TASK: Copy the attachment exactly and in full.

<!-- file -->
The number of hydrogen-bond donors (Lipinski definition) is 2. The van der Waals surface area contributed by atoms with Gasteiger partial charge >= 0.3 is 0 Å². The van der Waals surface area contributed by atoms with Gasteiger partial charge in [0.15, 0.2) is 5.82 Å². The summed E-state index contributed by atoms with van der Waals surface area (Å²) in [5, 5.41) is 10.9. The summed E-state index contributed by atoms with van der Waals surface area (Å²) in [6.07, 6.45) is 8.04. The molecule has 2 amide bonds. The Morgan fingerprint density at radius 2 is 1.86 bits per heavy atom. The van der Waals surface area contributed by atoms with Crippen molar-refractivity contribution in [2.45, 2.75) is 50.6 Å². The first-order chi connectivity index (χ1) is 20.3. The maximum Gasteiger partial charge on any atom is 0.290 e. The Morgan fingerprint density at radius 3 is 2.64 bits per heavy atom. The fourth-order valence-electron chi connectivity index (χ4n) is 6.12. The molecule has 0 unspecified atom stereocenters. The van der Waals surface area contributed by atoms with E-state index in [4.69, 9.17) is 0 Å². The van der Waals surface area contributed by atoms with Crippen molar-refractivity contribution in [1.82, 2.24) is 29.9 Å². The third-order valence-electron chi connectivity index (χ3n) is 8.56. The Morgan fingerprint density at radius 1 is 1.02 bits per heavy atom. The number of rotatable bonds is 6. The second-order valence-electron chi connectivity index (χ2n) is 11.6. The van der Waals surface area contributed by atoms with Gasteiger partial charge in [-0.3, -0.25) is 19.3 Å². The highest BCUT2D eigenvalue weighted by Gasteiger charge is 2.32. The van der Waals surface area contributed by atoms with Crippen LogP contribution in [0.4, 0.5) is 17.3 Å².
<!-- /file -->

The number of hydrogen-bond donors (Lipinski definition) is 2. The van der Waals surface area contributed by atoms with Gasteiger partial charge >= 0.3 is 0 Å². The van der Waals surface area contributed by atoms with Gasteiger partial charge in [0.15, 0.2) is 5.82 Å². The summed E-state index contributed by atoms with van der Waals surface area (Å²) in [5, 5.41) is 10.9. The summed E-state index contributed by atoms with van der Waals surface area (Å²) in [6.07, 6.45) is 8.04. The molecule has 2 amide bonds. The Morgan fingerprint density at radius 2 is 1.86 bits per heavy atom. The van der Waals surface area contributed by atoms with Crippen molar-refractivity contribution in [2.45, 2.75) is 50.6 Å². The first-order chi connectivity index (χ1) is 20.3. The maximum Gasteiger partial charge on any atom is 0.290 e. The Morgan fingerprint density at radius 3 is 2.64 bits per heavy atom. The fourth-order valence-electron chi connectivity index (χ4n) is 6.12. The molecule has 0 unspecified atom stereocenters. The van der Waals surface area contributed by atoms with E-state index in [4.69, 9.17) is 0 Å². The van der Waals surface area contributed by atoms with Crippen molar-refractivity contribution in [1.82, 2.24) is 29.9 Å². The third-order valence-electron chi connectivity index (χ3n) is 8.56. The Morgan fingerprint density at radius 1 is 1.02 bits per heavy atom. The number of rotatable bonds is 6. The second-order valence-electron chi connectivity index (χ2n) is 11.6. The van der Waals surface area contributed by atoms with Gasteiger partial charge in [-0.3, -0.25) is 19.3 Å². The highest BCUT2D eigenvalue weighted by Gasteiger charge is 2.32. The van der Waals surface area contributed by atoms with Crippen LogP contribution in [0.4, 0.5) is 17.3 Å².